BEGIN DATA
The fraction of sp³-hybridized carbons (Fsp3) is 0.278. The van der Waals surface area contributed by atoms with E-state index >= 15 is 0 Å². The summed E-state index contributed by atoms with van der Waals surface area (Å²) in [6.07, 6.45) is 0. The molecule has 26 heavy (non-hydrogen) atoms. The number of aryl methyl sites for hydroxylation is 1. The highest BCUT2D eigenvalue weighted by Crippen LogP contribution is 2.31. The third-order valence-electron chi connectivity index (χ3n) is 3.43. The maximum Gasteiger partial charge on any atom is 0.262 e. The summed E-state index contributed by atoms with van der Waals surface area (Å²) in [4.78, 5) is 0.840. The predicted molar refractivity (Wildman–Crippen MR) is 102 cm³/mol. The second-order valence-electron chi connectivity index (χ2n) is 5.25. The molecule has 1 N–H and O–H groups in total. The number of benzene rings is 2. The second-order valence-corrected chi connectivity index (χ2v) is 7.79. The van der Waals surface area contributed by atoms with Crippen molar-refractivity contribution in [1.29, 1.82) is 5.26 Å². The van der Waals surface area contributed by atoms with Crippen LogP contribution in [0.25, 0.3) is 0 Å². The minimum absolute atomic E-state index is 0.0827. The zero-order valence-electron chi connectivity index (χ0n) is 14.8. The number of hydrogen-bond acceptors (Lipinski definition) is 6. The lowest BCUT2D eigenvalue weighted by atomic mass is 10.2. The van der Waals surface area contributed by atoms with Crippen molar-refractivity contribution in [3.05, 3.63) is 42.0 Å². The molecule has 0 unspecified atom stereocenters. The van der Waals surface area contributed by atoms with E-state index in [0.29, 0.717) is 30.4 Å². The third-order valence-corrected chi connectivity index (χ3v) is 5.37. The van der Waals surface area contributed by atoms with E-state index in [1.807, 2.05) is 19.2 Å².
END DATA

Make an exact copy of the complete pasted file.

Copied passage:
The fraction of sp³-hybridized carbons (Fsp3) is 0.278. The van der Waals surface area contributed by atoms with E-state index >= 15 is 0 Å². The summed E-state index contributed by atoms with van der Waals surface area (Å²) in [6.07, 6.45) is 0. The molecule has 26 heavy (non-hydrogen) atoms. The number of aryl methyl sites for hydroxylation is 1. The highest BCUT2D eigenvalue weighted by Crippen LogP contribution is 2.31. The third-order valence-electron chi connectivity index (χ3n) is 3.43. The maximum Gasteiger partial charge on any atom is 0.262 e. The summed E-state index contributed by atoms with van der Waals surface area (Å²) in [4.78, 5) is 0.840. The predicted molar refractivity (Wildman–Crippen MR) is 102 cm³/mol. The second-order valence-electron chi connectivity index (χ2n) is 5.25. The molecule has 1 N–H and O–H groups in total. The number of benzene rings is 2. The second-order valence-corrected chi connectivity index (χ2v) is 7.79. The van der Waals surface area contributed by atoms with Crippen molar-refractivity contribution in [1.29, 1.82) is 5.26 Å². The van der Waals surface area contributed by atoms with Crippen LogP contribution in [0.25, 0.3) is 0 Å². The minimum absolute atomic E-state index is 0.0827. The zero-order valence-electron chi connectivity index (χ0n) is 14.8. The number of hydrogen-bond acceptors (Lipinski definition) is 6. The lowest BCUT2D eigenvalue weighted by atomic mass is 10.2. The van der Waals surface area contributed by atoms with Crippen molar-refractivity contribution in [3.05, 3.63) is 42.0 Å². The molecule has 0 unspecified atom stereocenters. The van der Waals surface area contributed by atoms with E-state index in [0.29, 0.717) is 30.4 Å². The third-order valence-corrected chi connectivity index (χ3v) is 5.37. The van der Waals surface area contributed by atoms with E-state index in [1.807, 2.05) is 19.2 Å².